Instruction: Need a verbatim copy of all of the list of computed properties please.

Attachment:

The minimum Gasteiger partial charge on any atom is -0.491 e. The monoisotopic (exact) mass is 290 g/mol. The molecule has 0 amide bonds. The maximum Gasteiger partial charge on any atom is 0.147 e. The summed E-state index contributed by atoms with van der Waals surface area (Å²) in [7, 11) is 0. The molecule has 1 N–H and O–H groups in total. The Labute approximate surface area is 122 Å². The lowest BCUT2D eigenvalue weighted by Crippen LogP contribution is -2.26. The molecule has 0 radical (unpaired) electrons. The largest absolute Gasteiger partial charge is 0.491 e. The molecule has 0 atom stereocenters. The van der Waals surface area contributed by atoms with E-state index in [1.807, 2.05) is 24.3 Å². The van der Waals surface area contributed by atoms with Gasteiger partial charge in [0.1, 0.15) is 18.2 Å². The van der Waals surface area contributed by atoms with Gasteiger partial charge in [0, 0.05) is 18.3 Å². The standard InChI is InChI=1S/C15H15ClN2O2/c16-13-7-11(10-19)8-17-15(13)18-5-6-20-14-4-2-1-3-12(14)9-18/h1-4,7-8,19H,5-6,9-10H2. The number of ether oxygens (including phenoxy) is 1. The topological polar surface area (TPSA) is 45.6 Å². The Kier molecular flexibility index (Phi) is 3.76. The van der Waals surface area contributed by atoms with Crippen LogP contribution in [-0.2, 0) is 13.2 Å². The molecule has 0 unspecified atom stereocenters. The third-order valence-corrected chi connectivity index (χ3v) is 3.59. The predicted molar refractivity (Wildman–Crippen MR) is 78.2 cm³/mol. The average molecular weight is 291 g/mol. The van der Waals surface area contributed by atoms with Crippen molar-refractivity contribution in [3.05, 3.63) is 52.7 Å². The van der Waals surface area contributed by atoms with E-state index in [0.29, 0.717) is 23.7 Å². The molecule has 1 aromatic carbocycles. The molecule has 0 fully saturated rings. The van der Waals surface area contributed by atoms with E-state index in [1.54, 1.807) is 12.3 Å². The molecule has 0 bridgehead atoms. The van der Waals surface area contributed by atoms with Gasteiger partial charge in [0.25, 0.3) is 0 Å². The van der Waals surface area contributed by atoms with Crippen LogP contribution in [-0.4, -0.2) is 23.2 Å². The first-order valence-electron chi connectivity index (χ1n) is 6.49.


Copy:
The minimum Gasteiger partial charge on any atom is -0.491 e. The monoisotopic (exact) mass is 290 g/mol. The molecule has 0 amide bonds. The maximum Gasteiger partial charge on any atom is 0.147 e. The summed E-state index contributed by atoms with van der Waals surface area (Å²) in [7, 11) is 0. The molecule has 1 N–H and O–H groups in total. The Labute approximate surface area is 122 Å². The lowest BCUT2D eigenvalue weighted by Crippen LogP contribution is -2.26. The molecule has 0 radical (unpaired) electrons. The largest absolute Gasteiger partial charge is 0.491 e. The molecule has 0 atom stereocenters. The van der Waals surface area contributed by atoms with E-state index in [1.807, 2.05) is 24.3 Å². The van der Waals surface area contributed by atoms with Gasteiger partial charge in [0.1, 0.15) is 18.2 Å². The van der Waals surface area contributed by atoms with Gasteiger partial charge in [0, 0.05) is 18.3 Å². The standard InChI is InChI=1S/C15H15ClN2O2/c16-13-7-11(10-19)8-17-15(13)18-5-6-20-14-4-2-1-3-12(14)9-18/h1-4,7-8,19H,5-6,9-10H2. The number of ether oxygens (including phenoxy) is 1. The topological polar surface area (TPSA) is 45.6 Å². The Kier molecular flexibility index (Phi) is 3.76. The van der Waals surface area contributed by atoms with Crippen LogP contribution in [-0.2, 0) is 13.2 Å². The molecule has 0 unspecified atom stereocenters. The third-order valence-corrected chi connectivity index (χ3v) is 3.59. The predicted molar refractivity (Wildman–Crippen MR) is 78.2 cm³/mol. The average molecular weight is 291 g/mol. The van der Waals surface area contributed by atoms with Crippen molar-refractivity contribution in [3.05, 3.63) is 52.7 Å². The van der Waals surface area contributed by atoms with E-state index in [0.29, 0.717) is 23.7 Å². The molecule has 1 aromatic carbocycles. The molecule has 0 fully saturated rings. The van der Waals surface area contributed by atoms with E-state index in [1.54, 1.807) is 12.3 Å². The molecule has 0 bridgehead atoms. The van der Waals surface area contributed by atoms with Gasteiger partial charge in [0.25, 0.3) is 0 Å². The van der Waals surface area contributed by atoms with Crippen LogP contribution in [-0.4, -0.2) is 23.2 Å². The first-order valence-electron chi connectivity index (χ1n) is 6.49.